Japan Women’s Under-20 v Germany Women’s Under-20 – Five Thoughts

The Young Nadeshiko meet Germany in the FIFA Under-20 Women’s World Cup semi-final on 4 September, and the current holders of the Under-20 title and 2011 European Under-19 championship will pose the sternest challenge yet of Japan’s title credentials. Ahead of would should be an enthralling contest, here are five areas which could prove crucial in deciding which side advances to the final:

  1. Yōko Tanaka. Japan’s defence is almost certain to be a back four containing Haruka Hamada at left-back, Shiori Kinoshita and Mayo Doko in the middle, with Hikari Takagi completing the back line on the right. Two key selections remain, one of which is positional, this being where Yōko Tanaka is deployed. Her most impressive contribution in the competition so far was when she sat alongside Hikaru Naomoto in the defensive midfield pairing, a superb display in the 4-0 Group A victory over Switzerland capped by two wonderful free-kicks. However, captain Nozomi Fujita was rested for that match, and having been restored to the midfield anchor role in the quarter-final victory she will once again be picked for the central midfield role. Given Hanae Shibata’s excellence in the central attacking midfield position, the expectation is that Tanaka will initially start on the left-hand side of the attacking midfield trio, and will form part of a fluid duo with Shibata as the match progresses, while Mina Tanaka on the right is supported by the overlapping runs of Hikari Takagi.
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  3. Asuka Nishikawa – stick or twist? Ayaka Michigami started in the lone forward position in all three group matches, and would represent a more physical and combative presence against a team yet to concede a goal in this tournament. However, questions remain over Michigami’s composure in front of goal, having wasted a number of excellent chances, while Nishikawa has contributed well from the bench on two occasions, and a good performance against South Korea including her excellent assist for the opening goal. Nishikawa’s selection also allows for more rotation in attacking positions. A more dynamic player than Michigami, she is also more adept at dropping back into the hole while Shibata, Yōko Tanaka or Mina Tanaka advance from midfield into a forward position. As no team has managed more than nine attempts against Germany in the tournament so far, with no more than three of those finding the target, the less profligate and more versatile of the two should be favoured to receive the nod given the additional creative powers she offers.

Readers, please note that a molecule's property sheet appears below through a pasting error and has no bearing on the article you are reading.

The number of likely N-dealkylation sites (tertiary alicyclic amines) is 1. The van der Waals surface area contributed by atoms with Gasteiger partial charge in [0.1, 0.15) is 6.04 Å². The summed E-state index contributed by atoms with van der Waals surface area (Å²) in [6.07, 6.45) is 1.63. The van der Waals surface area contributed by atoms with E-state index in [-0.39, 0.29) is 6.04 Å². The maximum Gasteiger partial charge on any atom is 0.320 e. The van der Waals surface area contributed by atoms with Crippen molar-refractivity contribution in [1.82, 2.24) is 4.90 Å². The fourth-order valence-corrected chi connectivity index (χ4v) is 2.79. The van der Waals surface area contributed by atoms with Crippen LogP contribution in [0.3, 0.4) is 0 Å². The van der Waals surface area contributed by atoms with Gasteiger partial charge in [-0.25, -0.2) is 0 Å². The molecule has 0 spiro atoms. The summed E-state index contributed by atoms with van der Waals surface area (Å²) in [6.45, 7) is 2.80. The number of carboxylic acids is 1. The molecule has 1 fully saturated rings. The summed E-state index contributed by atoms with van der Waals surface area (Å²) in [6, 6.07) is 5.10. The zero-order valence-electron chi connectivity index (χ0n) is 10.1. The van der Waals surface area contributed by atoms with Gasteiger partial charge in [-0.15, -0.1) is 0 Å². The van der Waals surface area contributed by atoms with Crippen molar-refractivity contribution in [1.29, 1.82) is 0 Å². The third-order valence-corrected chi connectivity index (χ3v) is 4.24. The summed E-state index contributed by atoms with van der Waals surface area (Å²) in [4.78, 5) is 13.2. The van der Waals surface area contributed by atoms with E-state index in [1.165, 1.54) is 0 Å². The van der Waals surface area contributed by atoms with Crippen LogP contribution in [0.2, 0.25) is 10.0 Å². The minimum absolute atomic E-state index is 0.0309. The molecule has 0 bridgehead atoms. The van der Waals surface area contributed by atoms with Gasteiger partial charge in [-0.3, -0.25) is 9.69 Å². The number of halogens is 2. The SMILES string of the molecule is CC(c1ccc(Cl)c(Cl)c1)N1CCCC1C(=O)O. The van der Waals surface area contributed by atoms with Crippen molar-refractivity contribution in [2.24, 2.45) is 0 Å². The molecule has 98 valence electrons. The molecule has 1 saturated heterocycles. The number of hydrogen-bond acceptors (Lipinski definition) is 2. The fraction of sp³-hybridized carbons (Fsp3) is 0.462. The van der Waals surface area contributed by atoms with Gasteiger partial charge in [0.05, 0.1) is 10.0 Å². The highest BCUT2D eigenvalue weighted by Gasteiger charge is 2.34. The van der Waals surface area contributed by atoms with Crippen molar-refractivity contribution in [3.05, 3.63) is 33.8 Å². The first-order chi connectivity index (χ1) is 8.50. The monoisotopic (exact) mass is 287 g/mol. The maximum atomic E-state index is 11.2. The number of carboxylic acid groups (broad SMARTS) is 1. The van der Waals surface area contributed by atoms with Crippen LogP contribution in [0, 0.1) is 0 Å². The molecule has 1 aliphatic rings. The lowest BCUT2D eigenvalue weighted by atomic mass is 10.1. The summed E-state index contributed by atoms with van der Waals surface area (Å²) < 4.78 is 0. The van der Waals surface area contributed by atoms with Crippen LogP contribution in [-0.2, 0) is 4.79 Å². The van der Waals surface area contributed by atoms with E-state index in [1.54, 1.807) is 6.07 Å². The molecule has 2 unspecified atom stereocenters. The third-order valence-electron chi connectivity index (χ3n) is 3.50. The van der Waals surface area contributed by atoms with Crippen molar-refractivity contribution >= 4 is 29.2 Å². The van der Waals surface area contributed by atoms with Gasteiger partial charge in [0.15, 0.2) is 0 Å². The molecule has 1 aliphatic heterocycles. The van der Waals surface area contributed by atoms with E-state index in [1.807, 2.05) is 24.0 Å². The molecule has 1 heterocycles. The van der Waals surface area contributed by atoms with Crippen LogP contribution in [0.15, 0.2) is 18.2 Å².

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  5. Minimising errors. All three of Germany’s goals against the United States came as a direct consequence of mistakes committed by the American defence. Two were a result of poorly executed headers, and the third was a handling error by Bryana Heaberline. While the USA restricted Germany to just fourteen shots, their lowest total in the tournament, American generosity was brutally punished. Meanwhile, in the first knockout stage, Norway goalkeeper Nora Gjoen gifted Melanie Leupolz their second goal in that match and put Norway in a position from which they could never recover. It’s evident that the highest scoring team remaining in the competition does not need to be handed any presents.
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  7. Crosses. It’s evident Germany has and will benefit from a significant height advantage, and the onus is on the Young Nadeshiko to try to reduce the potential for the high ball as an attacking outlet. Compounding this particular issue is that one of Japan’s weaknesses, which has been exposed a number of times in this competition, is poor positioning and errors made in dealing with crosses. Sakiko Ikeda fumbled an attempted catch under pressure against Mexico to gift Sofia Huerta a late consolation, while in the surprise 2-2 draw with New Zealand neither Hikari Takagi or Mayo Doko took responsibility for attending to Rosie White, who turned and slotted home having been allowed to control a high ball on her chest. In the quarter-final, Jeoun Eun-Ha was allowed to score a simple header to level despite there being four Japan polayers within five yards of the South Korean midfielder. Germany possess a significant aerial threat in Luisa Wensing, scorer of excellent headed goals against China and Norway, and Nicole Rolser may be called upon from the bench should Germany need an alternate forward in the later stages of the game.
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  9. Pressing and covering the German full-backs. If the case hadn’t already been made for both Yōko Tanaka and Mina Tanaka to be selected ahead of Kumi Yokoyama, their relentless pressing combined with greater defensive abilities will be of greater importance than the exciting, visionary but occasionally erratic number 10. Carolin Simon on the left and Leonie Maier on the right like to play in advanced positions, with Maier very accurate with distribution out of defence, and Simon adept with the ball at her feet and bringing the ball out of deep areas into an opposition’s midfield. Both of Japan’s wide attacking midfielders will need to be diligent in pressing either player in possession and trying to limit their movements further up the pitch to reduce the opportunity for the full-backs to get forward.

Japan Expected Starting Eleven: 4-2-3-1

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